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The second-ever Shake Shack Inc. (NYSE: SHAK) earnings report came out after the closing bell today (Monday). The fast-casual burger chain reported better than expected financials in the second quarter.
Shake Shack (NYSE: SHAK) posted earnings of $1.1 million, or $0.08 a share, compared to $1.9 million, or $0.06 a share, in the year-ago quarter. The company's earnings per share (EPS) was $0.09, far above the FactSet Research Systems Inc. (NYSE: FDS) estimate of $0.03.
The strongest parts of the SHAK earnings report were revenue and same-store sales growth. Revenue leaped 75% to $48.5 million, about 13% above the $42.8 million projection. Same-store sales growth increased 12.9%. That was up from 4.5% during the second quarter of 2014.
Shake Shack is the most successful IPO of 2015. SHAK stock has seen a total return of 241% since its Jan. 30 debut. According to Renaissance Capital, a manager of IPO-focused ETFs, that's higher than every other IPO this year. Shares of SHAK are up nearly 9% in post-market trading today.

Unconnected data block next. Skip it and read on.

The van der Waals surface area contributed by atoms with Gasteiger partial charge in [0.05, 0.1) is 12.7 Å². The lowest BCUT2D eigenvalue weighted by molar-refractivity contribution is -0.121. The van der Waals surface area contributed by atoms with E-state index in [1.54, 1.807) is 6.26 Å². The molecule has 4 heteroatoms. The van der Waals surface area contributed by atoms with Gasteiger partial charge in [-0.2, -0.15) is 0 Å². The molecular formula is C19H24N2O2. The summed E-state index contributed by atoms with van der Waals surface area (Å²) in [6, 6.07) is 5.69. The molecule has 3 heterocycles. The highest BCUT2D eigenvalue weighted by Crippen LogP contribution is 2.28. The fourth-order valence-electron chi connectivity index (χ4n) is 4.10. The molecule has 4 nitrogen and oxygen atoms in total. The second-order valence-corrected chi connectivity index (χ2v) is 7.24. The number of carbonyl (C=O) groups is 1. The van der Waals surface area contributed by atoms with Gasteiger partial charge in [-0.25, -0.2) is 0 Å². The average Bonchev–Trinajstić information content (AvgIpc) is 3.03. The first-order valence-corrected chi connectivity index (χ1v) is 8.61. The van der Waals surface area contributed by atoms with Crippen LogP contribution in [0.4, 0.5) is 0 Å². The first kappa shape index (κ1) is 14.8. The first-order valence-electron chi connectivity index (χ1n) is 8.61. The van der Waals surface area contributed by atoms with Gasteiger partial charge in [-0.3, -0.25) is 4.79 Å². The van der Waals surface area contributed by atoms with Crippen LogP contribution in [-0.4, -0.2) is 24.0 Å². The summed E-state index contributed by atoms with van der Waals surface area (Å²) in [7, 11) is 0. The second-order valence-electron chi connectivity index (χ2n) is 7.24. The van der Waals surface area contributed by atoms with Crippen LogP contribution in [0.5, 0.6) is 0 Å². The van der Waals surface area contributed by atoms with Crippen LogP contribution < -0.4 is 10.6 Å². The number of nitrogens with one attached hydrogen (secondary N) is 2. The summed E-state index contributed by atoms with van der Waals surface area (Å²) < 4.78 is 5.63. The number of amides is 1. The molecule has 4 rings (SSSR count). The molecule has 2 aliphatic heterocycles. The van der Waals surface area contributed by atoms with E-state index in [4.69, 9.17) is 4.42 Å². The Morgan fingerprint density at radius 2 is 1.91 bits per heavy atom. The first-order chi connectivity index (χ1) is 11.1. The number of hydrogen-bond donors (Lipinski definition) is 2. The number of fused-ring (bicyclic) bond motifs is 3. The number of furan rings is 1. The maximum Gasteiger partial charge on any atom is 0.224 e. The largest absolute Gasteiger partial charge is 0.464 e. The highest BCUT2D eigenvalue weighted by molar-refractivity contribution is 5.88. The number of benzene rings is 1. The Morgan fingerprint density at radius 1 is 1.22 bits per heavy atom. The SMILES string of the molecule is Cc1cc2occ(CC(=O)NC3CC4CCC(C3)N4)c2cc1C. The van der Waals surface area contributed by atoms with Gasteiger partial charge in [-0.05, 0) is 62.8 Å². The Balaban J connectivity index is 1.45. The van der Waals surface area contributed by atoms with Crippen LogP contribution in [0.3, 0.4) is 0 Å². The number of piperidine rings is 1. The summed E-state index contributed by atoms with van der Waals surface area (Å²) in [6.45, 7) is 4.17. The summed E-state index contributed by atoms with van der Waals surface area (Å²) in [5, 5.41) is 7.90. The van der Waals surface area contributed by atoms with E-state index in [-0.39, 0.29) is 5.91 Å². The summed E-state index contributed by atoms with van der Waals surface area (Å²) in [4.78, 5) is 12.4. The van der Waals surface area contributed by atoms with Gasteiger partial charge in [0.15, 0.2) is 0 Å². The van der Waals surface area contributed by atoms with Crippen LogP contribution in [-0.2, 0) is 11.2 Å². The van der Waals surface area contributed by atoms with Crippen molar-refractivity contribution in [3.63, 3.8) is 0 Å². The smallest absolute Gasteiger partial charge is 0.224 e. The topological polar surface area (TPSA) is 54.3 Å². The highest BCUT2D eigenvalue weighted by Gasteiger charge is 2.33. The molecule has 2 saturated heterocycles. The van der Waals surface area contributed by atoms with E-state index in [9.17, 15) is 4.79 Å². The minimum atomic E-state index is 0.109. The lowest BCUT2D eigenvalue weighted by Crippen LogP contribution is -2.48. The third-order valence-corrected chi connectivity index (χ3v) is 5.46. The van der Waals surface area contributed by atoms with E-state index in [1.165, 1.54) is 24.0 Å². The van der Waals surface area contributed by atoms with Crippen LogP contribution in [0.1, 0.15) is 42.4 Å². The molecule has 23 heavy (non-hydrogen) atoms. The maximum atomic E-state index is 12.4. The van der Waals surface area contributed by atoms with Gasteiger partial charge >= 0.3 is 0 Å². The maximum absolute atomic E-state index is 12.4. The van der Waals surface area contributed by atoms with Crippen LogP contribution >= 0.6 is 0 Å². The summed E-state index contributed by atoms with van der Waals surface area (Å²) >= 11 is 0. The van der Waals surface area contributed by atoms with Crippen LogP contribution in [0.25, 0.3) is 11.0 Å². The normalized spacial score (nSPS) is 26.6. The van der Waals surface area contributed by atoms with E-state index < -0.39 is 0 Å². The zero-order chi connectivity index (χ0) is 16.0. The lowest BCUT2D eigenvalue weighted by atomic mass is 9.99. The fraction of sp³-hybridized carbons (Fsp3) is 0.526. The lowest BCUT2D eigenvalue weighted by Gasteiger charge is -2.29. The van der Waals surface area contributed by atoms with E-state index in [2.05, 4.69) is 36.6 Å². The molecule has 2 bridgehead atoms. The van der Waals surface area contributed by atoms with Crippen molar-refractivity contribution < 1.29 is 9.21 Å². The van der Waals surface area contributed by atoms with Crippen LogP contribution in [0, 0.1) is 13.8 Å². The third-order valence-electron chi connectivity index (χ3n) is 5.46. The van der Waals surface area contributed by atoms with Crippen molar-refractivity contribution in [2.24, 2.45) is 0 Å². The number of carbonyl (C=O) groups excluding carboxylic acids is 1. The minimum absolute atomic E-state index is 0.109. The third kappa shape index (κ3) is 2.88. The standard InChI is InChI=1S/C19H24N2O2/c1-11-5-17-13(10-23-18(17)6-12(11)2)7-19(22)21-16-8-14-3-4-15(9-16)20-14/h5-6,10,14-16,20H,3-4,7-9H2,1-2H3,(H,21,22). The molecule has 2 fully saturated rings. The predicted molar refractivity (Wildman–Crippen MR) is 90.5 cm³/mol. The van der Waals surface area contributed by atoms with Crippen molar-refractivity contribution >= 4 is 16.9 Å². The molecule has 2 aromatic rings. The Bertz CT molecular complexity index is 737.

Should I Buy Shake Shack Stock After SHAK Earnings?
We advise against buying Shake Shack stock for one huge reason – it's one of the most overvalued new issues on the market right now. You see, the Shake Shack stock price has soared from nothing but speculation.
According to Money Morning Chief Investment Strategist Keith Fitz-Gerald, SHAK stock trades at an unwarranted premium compared to peers like McDonald's Corp. (NYSE: MCD) and Chipotle Mexican Grill Inc. (NYSE: CMG). Its forward price to earnings (P/E) and price/earnings to growth (PEG) ratios are 10 times higher than those of Chipotle and McDonald's.
If you break down those metrics, it turns out that each Shake Shack location is worth a whopping $50 million. That's simply illogical considering how little Shake Shack has grown since hitting the market seven months ago.
"If the Shack is going to achieve a McDonald's-like valuation per location, the company would have to open approximately 864 restaurants representing a 1,170% expansion from the 68 locations they operate today," Fitz-Gerald explained. "The markets didn't believe that, and I still don't."
In fact, the markets were so unconvinced that SHAK stock fell 45% after Fitz-Gerald warned it was a bad investment back in May.
The burger chain is a perfect example of the market's inclination to inflate newly issued stocks that boast "potential" rather than sound financial growth.
"What's happening with Shake Shack is a very serious warning that the markets have become frothy and that investors are chasing hot ideas rather than results," Fitz-Gerald noted.
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